Thomas said to him, ‘Master, my mouth is wholly incapable of saying whom you are like.’
Jesus said, ‘I am not your master. Because you have drunk, you have become intoxicated from the bubbling spring which I have measured out.’
And he took him and withdrew and told him three things. When Thomas returned to his companions, they asked him, ‘What did Jesus say to you?’
Thomas said to them, ‘If I tell you one of the things which he told me, you will pick up stones and throw them at me; a fire will come out of those
stones and burn you up.’”
Commentary: First of all, if the Christian religious ‘authorities’ had any understanding of the Teaching of Jesus at all, they would be
able to deduce the ‘three things’ that Jesus told to Thomas:
The specific issue that Jesus is addressing here is the propensity of the consciousness of the ‘thinker’ to understand Truth as being equivalent
to the thoughts of the ‘thinker’. Thus, Thomas ‘passes the test’ by acknowledging that that the thoughts of the ‘thinker’ are not in any
way adequate to the conveying of Truth. And, because he passes this test, he is deserving of additional Teaching which neither Peter nor Matthew
And the reply of Thomas addresses the entire issue of the origin of the thoughts of the ‘thinker’:
The thoughts of the ‘thinker’ originate in the ‘fire’ of fear and desire; that is the fear of death, the fear for the loss of pleasure, and
the desire for pleasure; these thoughts being symbolized in Genesis 3 by the “fig leaves” worn by Adam and Eve to preserve the “tree of
the knowledge of good and evil’ ‘naked’ “selves”; but can also be symbolized as ‘rocks’ which are ‘thrown’ by the consciousness of
the ‘thinker’ in its efforts to contradict and destroy the Truth. And, with the direct confrontation between Truth and the thoughts of the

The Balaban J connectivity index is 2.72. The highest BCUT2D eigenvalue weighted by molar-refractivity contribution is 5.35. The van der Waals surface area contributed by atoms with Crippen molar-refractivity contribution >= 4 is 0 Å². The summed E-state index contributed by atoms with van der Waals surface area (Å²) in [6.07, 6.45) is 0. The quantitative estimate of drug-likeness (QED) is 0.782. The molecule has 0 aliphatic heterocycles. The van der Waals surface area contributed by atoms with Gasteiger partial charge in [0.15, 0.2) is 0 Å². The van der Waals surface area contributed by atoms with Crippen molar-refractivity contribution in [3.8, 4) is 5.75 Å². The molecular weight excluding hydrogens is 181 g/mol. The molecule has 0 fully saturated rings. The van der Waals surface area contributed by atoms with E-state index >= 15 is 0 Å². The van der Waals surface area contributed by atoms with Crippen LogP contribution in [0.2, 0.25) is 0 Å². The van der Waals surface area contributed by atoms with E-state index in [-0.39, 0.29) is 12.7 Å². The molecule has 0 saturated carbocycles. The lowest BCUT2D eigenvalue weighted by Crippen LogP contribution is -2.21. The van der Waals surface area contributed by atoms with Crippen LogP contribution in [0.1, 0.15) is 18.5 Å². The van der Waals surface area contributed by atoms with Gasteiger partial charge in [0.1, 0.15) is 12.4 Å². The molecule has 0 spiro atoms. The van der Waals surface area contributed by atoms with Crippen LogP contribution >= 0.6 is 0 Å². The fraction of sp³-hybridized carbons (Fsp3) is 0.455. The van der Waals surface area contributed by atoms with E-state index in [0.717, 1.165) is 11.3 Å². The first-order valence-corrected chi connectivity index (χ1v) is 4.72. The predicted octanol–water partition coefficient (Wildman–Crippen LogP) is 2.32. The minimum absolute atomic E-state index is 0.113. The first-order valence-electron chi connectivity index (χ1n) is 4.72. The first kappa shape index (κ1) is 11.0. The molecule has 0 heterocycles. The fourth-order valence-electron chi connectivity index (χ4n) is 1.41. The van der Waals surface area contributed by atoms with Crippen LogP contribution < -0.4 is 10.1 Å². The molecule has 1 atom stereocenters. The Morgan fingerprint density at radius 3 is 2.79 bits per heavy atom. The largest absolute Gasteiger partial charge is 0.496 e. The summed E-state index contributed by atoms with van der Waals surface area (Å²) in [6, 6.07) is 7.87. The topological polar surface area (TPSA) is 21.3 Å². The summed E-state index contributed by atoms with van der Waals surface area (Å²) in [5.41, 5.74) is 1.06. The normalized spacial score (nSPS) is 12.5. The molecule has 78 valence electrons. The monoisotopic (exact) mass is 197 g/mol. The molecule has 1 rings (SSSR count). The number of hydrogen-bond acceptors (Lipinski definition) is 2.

‘thinker’, the thoughts of the ‘thinker’ are time-reversed to their origin in desire and fear; as is clearly expressed in the opening
passages of the Second Meditation of Descartes: “I feel as though, all of a sudden, I have fallen into deep water.”
So, the ‘three things’ that Jesus said to Thomas were as follows:
1) there is an intense conflict between Truth and thought;
2) thoughts are ‘stones’ which originate in the ‘fire’ of fear and desire; and,
3) when those thoughts revert to the ‘fire’ of fear and desire in the confrontation with the Truth, they completely consume the consciousness of
3) Saying #37: “His disciples said, ‘When will you become revealed to us and when shall we see you?’
Jesus said, ‘When you disrobe without being ashamed and take up your garments and place them under your feet like little children and tread on them,
then you will see the son of the Living One, and you will not be afraid.’”
Commentary: Clearly, Jesus is not suggesting that people no longer wear clothes. What he is saying here is an echo of the symbolism in Genesis
3 in which the “fig leaves” are to be understood as the thought and the thoughts of the ‘thinker’, which originate in fear. (As J.
Krishnamurti has said “Thought is fear.”) In other words, the experience of the Vision of the “Son of man” occurs against the
background of the annihilation of the thoughts of the ‘thinker’ originating in fear. And, thus, the consciousness Created ‘by and in the image
of God’ exists prior to both the “self” and thought.
4) Saying #84: “Jesus said, ‘When you see your likeness, you rejoice. But when you see your images which came into being before you, and which
neither die nor become manifest, how much will you have to bear!’”.
Commentary: The “likeness” or the ‘image’ that Jesus is referring to at the beginning of this Saying is the “likeness” or ‘image’ of
the ‘fallen’ consciousness, which consists of an image of a “self” which exists in ‘space’ (originating in the ‘movement’ of
self-reflection); an image which is extended in ‘time’ by the postulation of the thought of the ‘thinker’, the ‘mind’, the ‘soul’,
etc. “…your images which came into being before you, and which neither die nor become manifest” refers to the violent and chaotic images and
archetypes of the ‘unconscious’, the experience of which is referred to as the “individuation process” in Jungian and archetypal psychology
(that is, “how much you will have to bear!”).